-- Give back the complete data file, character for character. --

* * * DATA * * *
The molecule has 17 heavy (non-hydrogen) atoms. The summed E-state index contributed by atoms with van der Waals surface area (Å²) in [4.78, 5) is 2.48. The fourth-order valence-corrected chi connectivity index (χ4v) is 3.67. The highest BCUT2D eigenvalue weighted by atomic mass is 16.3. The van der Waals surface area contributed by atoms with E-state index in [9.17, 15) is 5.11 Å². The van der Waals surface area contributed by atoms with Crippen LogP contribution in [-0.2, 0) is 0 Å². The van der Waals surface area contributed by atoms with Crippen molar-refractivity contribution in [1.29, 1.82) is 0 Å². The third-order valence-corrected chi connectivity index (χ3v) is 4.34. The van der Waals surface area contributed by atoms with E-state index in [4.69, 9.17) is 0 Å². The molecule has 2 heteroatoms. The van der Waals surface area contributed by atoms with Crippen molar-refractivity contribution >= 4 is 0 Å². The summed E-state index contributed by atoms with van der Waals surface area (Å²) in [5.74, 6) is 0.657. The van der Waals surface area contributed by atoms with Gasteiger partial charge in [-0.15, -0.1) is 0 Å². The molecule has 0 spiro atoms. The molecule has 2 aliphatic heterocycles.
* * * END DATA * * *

The molecule has 17 heavy (non-hydrogen) atoms. The summed E-state index contributed by atoms with van der Waals surface area (Å²) in [4.78, 5) is 2.48. The fourth-order valence-corrected chi connectivity index (χ4v) is 3.67. The highest BCUT2D eigenvalue weighted by atomic mass is 16.3. The van der Waals surface area contributed by atoms with E-state index in [9.17, 15) is 5.11 Å². The van der Waals surface area contributed by atoms with Crippen LogP contribution in [-0.2, 0) is 0 Å². The van der Waals surface area contributed by atoms with Crippen molar-refractivity contribution in [1.29, 1.82) is 0 Å². The third-order valence-corrected chi connectivity index (χ3v) is 4.34. The van der Waals surface area contributed by atoms with E-state index in [4.69, 9.17) is 0 Å². The molecule has 2 heteroatoms. The van der Waals surface area contributed by atoms with Crippen molar-refractivity contribution >= 4 is 0 Å². The summed E-state index contributed by atoms with van der Waals surface area (Å²) in [5.74, 6) is 0.657. The van der Waals surface area contributed by atoms with Gasteiger partial charge in [-0.15, -0.1) is 0 Å². The molecule has 0 spiro atoms. The molecule has 2 aliphatic heterocycles.